Made for the Rio 2016 Paralympic Games, this video mixes Kiwi landscapes with images of disabled athletes and performers, showing what they are capable of. The song’s lead vocalists, Natalie Te Paa and Cam Dawson, are both blind. Helping out behind the scenes are Callum Martin (The Checks), Leza Corban (Strawpeople) and ex-Split Enz members Eddie Rayner and Mike Chunn. As well as being an unofficial anthem for the Rio Olympics, the song aims to raise awareness of the 25% of New Zealanders who live with some form of disability.
"The season's old and the leaves have turned to gold / And the wind blows cold from the south ..." The song is mournful, dreamy and elegiac, and so is the music video, from Steve Young. The clip features amiably laidback performances by the band members, hanging out in various Dunedin locations — including synchronised guitar dancing (a la the Shadows) on a wintry-looking beach: grey clouds, pale blue sky and a charming "out now on Flying Nun" drawn in the sand as the closing shot. The orange $50 note in the busking bowl is a notable 80s relic.
This video goes for the patented band playing moodily in a warehouse approach. The debut single from Pluto's long in gestation second album is built around drums, guitar and the band's distinctive vocal sound. The lyrics to 'Long White Cloud' trade in tiredness, confusion and a woman who is kind, but no longer on the scene. Judged single of the year at the 2006 New Zealand Music Awards, it was also nominated for the Silver Scroll songwriting award. The song went on to feature during the water-logged opening titles of border security drama Orange Roughies.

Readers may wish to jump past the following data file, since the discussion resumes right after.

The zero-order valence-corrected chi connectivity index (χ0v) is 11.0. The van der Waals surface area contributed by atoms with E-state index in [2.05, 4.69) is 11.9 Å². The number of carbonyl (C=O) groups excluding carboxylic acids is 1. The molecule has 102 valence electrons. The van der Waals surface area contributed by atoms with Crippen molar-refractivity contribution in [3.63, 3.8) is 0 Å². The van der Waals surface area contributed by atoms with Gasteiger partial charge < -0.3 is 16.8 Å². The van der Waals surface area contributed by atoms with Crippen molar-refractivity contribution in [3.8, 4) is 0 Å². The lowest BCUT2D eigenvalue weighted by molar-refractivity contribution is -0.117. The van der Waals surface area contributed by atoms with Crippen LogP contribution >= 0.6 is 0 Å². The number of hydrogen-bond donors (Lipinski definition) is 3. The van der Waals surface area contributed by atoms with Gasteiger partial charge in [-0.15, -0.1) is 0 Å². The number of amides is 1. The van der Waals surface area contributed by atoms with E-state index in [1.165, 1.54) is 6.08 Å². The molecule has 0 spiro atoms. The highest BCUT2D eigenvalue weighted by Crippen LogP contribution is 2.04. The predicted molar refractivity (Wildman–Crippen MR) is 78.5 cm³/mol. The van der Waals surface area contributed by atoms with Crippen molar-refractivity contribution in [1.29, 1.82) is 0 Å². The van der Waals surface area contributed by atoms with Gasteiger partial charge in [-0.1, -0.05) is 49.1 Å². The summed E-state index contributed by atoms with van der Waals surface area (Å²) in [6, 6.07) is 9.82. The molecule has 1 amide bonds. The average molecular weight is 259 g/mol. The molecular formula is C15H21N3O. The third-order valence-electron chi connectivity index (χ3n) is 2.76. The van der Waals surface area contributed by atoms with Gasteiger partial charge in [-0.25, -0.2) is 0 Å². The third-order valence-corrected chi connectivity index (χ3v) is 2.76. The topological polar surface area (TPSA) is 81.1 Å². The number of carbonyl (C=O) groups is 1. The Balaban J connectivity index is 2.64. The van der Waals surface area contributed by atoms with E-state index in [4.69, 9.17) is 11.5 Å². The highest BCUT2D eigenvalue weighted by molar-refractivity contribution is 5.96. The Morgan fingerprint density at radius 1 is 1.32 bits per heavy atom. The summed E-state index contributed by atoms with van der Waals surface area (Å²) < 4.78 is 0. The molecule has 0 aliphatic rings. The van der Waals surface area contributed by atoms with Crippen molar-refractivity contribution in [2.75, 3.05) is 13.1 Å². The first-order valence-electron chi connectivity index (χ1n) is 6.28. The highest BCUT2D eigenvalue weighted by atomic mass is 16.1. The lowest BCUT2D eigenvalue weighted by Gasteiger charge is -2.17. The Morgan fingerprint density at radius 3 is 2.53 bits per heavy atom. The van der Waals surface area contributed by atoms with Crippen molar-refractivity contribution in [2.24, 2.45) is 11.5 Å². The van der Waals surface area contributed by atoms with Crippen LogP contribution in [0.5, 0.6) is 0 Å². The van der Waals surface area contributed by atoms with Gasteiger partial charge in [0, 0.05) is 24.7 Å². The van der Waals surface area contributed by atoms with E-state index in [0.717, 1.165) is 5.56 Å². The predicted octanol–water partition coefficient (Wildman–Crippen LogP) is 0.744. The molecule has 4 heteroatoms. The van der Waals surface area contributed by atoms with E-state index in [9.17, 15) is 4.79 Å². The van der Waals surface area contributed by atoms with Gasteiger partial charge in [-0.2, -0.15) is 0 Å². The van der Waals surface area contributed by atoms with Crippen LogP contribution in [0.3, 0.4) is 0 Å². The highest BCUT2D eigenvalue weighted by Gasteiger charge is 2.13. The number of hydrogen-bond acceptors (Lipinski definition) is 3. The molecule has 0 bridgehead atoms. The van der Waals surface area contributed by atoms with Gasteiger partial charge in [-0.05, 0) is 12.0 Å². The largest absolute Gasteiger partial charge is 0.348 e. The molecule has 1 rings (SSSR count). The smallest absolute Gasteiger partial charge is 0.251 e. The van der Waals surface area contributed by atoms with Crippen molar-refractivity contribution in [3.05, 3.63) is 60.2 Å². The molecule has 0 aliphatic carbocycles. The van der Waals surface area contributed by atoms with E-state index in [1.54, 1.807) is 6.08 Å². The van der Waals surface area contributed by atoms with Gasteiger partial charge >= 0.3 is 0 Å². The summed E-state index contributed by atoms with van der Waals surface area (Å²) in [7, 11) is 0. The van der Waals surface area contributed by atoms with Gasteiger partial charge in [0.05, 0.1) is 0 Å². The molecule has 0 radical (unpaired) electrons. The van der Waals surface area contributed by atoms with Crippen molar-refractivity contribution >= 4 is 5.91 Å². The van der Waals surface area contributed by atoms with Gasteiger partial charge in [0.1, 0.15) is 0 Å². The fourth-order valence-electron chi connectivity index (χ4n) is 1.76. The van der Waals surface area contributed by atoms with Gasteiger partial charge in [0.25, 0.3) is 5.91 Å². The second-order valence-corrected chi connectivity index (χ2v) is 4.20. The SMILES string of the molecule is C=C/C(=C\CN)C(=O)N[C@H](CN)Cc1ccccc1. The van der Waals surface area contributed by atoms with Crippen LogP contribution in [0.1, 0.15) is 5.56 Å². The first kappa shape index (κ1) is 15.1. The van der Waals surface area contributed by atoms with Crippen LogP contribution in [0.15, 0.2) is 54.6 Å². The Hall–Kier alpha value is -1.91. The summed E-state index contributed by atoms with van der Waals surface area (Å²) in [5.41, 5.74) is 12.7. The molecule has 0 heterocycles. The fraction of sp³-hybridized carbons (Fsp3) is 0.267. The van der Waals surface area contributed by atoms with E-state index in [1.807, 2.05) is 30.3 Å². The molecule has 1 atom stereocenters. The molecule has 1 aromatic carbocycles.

After his hard-hitting debut single 'Stand Up' and the hit remix of 'Not Many', Scribe took a gentler approach on the third single from his five times platinum debut album. Rolling clouds open the music video, which trades bombastic beats and ominous synth tones for gentler piano. The chart-topping hook, originally written for Che Fu, was sung by Scribe himself after encouragement from collaborator P-Money. Photos from Scribe’s childhood appear on screen while he raps about the struggle to realise his potential, before glimpses of 'making of' footage from previous videos.
Goodshirt's attention-grabbing promos were typified by high concepts rendered with low-budget No 8 wire smarts — often with game participation from the band members. This mind-bending creation by director (and ex-Supergroover) Joe Lonie is no exception: a Mazda 929 (or an Austin 1300, if you watch the video's other version) is re-deconstructed, before leaving in a cloud of smoke, loaded with frog men. Lead singer Rodney Fisher gives the standout performance. He had to sing every lyric backwards to achieve the desired time-warping end result.
‘Beings Rest Finally’ was the A side of the first of three singles released by Wellington post-punk outfit Beat Rhythm Fashion (the single shared its initials with the band’s name, as did the flip side ‘Bring Real Freedom’). A product of early 80s nuclear dread — the “disaster day” in the lyrics might refer to the death of millions — the band nevertheless saw it as a “happy sort of lullaby” rather than a sad song. The TVNZ video captures this combination of innocence and terror as children paint a colourful mural over news footage of war, unrest and a mushroom cloud.